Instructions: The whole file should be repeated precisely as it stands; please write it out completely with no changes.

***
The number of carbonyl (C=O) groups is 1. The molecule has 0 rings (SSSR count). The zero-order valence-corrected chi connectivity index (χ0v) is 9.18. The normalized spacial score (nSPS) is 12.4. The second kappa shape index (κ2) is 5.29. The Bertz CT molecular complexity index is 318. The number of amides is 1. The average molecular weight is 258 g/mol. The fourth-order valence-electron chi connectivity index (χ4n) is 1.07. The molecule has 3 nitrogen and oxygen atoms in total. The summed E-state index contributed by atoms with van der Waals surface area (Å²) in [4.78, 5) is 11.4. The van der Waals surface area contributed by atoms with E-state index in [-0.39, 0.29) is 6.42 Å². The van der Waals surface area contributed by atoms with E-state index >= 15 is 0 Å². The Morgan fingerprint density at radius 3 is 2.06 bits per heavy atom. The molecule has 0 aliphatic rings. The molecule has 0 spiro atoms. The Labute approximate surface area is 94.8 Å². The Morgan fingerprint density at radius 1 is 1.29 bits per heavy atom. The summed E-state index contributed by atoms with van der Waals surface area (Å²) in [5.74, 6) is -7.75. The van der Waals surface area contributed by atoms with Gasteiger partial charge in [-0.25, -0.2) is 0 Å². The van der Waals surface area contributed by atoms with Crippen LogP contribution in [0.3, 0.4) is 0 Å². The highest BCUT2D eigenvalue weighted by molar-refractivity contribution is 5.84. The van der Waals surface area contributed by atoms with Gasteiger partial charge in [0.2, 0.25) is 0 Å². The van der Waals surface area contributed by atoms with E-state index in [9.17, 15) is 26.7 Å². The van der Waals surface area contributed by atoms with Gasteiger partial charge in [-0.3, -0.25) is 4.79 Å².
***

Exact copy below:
The number of carbonyl (C=O) groups is 1. The molecule has 0 rings (SSSR count). The zero-order valence-corrected chi connectivity index (χ0v) is 9.18. The normalized spacial score (nSPS) is 12.4. The second kappa shape index (κ2) is 5.29. The Bertz CT molecular complexity index is 318. The number of amides is 1. The average molecular weight is 258 g/mol. The fourth-order valence-electron chi connectivity index (χ4n) is 1.07. The molecule has 3 nitrogen and oxygen atoms in total. The summed E-state index contributed by atoms with van der Waals surface area (Å²) in [4.78, 5) is 11.4. The van der Waals surface area contributed by atoms with E-state index in [-0.39, 0.29) is 6.42 Å². The van der Waals surface area contributed by atoms with E-state index >= 15 is 0 Å². The Morgan fingerprint density at radius 3 is 2.06 bits per heavy atom. The molecule has 0 aliphatic rings. The molecule has 0 spiro atoms. The Labute approximate surface area is 94.8 Å². The Morgan fingerprint density at radius 1 is 1.29 bits per heavy atom. The summed E-state index contributed by atoms with van der Waals surface area (Å²) in [5.74, 6) is -7.75. The van der Waals surface area contributed by atoms with Gasteiger partial charge in [-0.25, -0.2) is 0 Å². The van der Waals surface area contributed by atoms with Crippen LogP contribution in [0.3, 0.4) is 0 Å². The highest BCUT2D eigenvalue weighted by molar-refractivity contribution is 5.84. The van der Waals surface area contributed by atoms with Gasteiger partial charge in [0.2, 0.25) is 0 Å². The van der Waals surface area contributed by atoms with E-state index in [9.17, 15) is 26.7 Å². The van der Waals surface area contributed by atoms with Gasteiger partial charge in [-0.3, -0.25) is 4.79 Å².